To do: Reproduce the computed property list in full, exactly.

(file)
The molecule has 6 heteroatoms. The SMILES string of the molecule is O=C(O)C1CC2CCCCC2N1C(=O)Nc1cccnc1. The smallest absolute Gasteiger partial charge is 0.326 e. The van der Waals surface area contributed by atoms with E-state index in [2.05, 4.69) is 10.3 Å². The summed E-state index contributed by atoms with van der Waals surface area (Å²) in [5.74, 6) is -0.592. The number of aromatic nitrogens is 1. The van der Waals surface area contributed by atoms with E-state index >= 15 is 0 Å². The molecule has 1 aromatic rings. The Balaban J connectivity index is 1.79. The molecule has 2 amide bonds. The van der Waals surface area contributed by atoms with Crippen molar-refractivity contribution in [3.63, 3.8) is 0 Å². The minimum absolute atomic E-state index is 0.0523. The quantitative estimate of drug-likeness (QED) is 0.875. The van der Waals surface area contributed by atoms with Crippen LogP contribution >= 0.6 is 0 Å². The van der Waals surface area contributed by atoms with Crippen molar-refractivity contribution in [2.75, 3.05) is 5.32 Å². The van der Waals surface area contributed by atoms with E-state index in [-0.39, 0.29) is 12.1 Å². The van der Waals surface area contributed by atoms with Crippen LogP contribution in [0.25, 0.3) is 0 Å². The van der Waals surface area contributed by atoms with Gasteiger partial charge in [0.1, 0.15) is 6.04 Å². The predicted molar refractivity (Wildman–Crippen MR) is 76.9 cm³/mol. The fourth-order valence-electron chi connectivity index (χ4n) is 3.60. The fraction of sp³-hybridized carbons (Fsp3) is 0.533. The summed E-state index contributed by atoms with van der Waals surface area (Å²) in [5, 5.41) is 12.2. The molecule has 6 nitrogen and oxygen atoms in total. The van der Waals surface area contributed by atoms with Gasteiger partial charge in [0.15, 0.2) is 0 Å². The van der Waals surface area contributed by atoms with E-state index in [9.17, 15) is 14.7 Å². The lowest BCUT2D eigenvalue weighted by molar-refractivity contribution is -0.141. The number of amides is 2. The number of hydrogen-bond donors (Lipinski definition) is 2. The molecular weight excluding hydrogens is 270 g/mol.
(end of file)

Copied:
The molecule has 6 heteroatoms. The SMILES string of the molecule is O=C(O)C1CC2CCCCC2N1C(=O)Nc1cccnc1. The smallest absolute Gasteiger partial charge is 0.326 e. The van der Waals surface area contributed by atoms with E-state index in [2.05, 4.69) is 10.3 Å². The summed E-state index contributed by atoms with van der Waals surface area (Å²) in [5.74, 6) is -0.592. The number of aromatic nitrogens is 1. The van der Waals surface area contributed by atoms with E-state index >= 15 is 0 Å². The molecule has 1 aromatic rings. The Balaban J connectivity index is 1.79. The molecule has 2 amide bonds. The van der Waals surface area contributed by atoms with Crippen molar-refractivity contribution in [3.63, 3.8) is 0 Å². The minimum absolute atomic E-state index is 0.0523. The quantitative estimate of drug-likeness (QED) is 0.875. The van der Waals surface area contributed by atoms with Crippen LogP contribution >= 0.6 is 0 Å². The van der Waals surface area contributed by atoms with Crippen molar-refractivity contribution in [2.75, 3.05) is 5.32 Å². The van der Waals surface area contributed by atoms with E-state index in [-0.39, 0.29) is 12.1 Å². The van der Waals surface area contributed by atoms with Crippen LogP contribution in [0.25, 0.3) is 0 Å². The van der Waals surface area contributed by atoms with Gasteiger partial charge in [0.1, 0.15) is 6.04 Å². The predicted molar refractivity (Wildman–Crippen MR) is 76.9 cm³/mol. The fourth-order valence-electron chi connectivity index (χ4n) is 3.60. The fraction of sp³-hybridized carbons (Fsp3) is 0.533. The summed E-state index contributed by atoms with van der Waals surface area (Å²) in [5, 5.41) is 12.2. The molecule has 6 nitrogen and oxygen atoms in total. The van der Waals surface area contributed by atoms with Gasteiger partial charge in [0.15, 0.2) is 0 Å². The van der Waals surface area contributed by atoms with E-state index in [9.17, 15) is 14.7 Å². The lowest BCUT2D eigenvalue weighted by molar-refractivity contribution is -0.141. The number of amides is 2. The number of hydrogen-bond donors (Lipinski definition) is 2. The molecular weight excluding hydrogens is 270 g/mol.